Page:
Traditionally, I’ve filed album reviews under “First Look” — a tag that doesn’t make much sense months after the fact. So I’ll admit I’m late to the Dirty Projectors party, but I don’t think they’d have it any other way. Bitte Orca is a great album for the same reasons I initially brushed it off: it’s difficult and dense, a demonstration of dizzying talent that hardly shows its strengths on first listen. In a year when one outgoing indie trend hides half-sketched songs under Sharpie’d noise and an incoming one eschews momentum for easy (admittedly awesome) grooves, Bitte Orca‘s complexity and clarity sounds almost rebellious.
Dirty Projectors’ tools are melody and rhythm, angled and sliced in stunning directions. Playing with the verve and brightness of Blue Note-era Coltrane, the Brooklyn band squeezes their jams into four-minute pop songs, taking the painterly approach of Wilco’s Yankee Hotel Foxtrot — each new verse and chorus adds fresh layers.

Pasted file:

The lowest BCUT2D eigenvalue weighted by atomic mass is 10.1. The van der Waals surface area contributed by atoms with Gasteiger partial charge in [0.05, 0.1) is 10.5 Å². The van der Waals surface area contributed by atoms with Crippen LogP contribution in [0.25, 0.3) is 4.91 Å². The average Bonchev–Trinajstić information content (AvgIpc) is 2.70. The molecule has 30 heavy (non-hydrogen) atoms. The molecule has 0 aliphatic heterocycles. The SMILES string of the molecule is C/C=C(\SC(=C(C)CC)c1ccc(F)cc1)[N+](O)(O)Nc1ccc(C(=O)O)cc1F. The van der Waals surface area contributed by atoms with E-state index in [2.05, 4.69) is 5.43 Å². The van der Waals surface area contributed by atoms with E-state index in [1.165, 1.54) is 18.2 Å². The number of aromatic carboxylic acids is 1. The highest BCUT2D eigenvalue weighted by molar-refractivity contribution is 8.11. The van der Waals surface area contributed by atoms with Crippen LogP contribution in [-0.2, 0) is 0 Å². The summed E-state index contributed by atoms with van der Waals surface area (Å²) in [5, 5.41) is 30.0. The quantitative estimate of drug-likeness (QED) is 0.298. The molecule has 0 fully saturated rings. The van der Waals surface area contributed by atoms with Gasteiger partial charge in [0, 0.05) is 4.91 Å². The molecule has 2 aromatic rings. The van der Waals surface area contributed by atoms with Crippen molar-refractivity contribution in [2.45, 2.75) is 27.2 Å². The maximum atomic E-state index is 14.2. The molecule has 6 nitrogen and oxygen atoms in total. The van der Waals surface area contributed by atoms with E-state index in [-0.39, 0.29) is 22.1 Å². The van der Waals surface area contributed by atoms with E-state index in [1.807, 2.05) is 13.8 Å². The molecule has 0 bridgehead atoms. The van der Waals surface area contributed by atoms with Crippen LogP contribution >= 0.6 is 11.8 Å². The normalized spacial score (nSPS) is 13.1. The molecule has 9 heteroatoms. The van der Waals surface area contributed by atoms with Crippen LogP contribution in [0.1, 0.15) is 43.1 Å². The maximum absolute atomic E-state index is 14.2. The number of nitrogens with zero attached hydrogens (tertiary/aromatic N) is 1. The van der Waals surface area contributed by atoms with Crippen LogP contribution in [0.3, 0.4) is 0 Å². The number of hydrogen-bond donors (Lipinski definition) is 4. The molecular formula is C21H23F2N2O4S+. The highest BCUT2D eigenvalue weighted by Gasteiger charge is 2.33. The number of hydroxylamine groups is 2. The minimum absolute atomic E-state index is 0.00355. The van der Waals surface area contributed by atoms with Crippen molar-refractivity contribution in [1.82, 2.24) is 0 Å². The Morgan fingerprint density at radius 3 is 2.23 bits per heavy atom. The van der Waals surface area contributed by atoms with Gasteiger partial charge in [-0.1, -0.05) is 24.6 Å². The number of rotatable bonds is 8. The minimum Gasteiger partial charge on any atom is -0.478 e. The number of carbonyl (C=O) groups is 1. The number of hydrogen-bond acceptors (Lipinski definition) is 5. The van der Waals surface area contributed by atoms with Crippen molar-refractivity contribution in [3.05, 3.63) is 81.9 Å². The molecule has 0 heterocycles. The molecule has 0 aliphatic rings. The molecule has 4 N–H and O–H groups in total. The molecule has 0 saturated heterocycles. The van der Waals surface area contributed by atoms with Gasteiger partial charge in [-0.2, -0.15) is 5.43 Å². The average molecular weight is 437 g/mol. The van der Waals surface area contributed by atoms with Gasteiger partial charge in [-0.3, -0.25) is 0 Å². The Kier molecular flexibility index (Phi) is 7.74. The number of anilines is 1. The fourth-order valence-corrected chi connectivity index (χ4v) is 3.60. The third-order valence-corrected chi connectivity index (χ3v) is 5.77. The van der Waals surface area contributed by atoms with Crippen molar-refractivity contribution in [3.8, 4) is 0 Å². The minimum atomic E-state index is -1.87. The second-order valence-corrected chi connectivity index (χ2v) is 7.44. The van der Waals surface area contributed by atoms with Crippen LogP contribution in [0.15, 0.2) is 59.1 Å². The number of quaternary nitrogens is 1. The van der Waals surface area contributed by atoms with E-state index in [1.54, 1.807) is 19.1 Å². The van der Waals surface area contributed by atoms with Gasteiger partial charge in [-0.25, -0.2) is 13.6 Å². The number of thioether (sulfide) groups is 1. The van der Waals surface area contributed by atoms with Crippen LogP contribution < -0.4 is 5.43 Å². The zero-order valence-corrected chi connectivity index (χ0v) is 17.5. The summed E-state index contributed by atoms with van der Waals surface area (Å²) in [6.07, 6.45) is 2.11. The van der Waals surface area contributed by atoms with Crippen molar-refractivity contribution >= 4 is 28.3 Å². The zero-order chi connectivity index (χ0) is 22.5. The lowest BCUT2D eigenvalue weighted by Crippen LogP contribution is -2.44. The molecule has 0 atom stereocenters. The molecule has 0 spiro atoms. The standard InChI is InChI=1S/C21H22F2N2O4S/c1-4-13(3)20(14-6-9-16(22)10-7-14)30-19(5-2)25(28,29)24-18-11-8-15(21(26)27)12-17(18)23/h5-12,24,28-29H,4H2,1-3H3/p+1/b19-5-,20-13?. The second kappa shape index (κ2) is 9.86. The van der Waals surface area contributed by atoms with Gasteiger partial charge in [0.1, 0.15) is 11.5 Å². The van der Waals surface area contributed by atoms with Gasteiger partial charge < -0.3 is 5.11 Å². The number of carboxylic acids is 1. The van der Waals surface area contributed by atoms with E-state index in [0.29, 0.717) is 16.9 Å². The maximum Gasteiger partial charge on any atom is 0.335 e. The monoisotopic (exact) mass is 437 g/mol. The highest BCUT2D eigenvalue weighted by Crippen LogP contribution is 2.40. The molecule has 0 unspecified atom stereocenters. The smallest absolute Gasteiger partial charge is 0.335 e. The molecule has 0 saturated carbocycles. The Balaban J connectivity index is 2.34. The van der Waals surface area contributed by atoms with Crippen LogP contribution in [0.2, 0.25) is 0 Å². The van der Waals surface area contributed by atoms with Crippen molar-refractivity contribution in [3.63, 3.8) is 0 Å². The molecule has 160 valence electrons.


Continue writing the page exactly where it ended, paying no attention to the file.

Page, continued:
It’s not a flawless record: none of the band’s singers, least of all frontman Dave Longstreth and his lovable but sub-Antony theatrics, is as able a vocalist as they think they are; “Two Doves” borrows heavily from Nico’s “These Days” without matching her gravity; and the generous creative spark accorded to the guitar pyrotechnics rarely extends to the percussion. Still, these are minor concerns in a big-picture album whose broad canvas should embarrass the ambitions of a number of the band’s New York neighbors. Bitte Orca lands between edgy art and the comfort of rock catharsis; it’s the best of both worlds. We should get Miley to tweet about it. (Update: Miley literally deleted her Twitter page this morning. She must be a reader!)
Dirty Projectors – “Stillness Is The Move”:mp3
More: New Music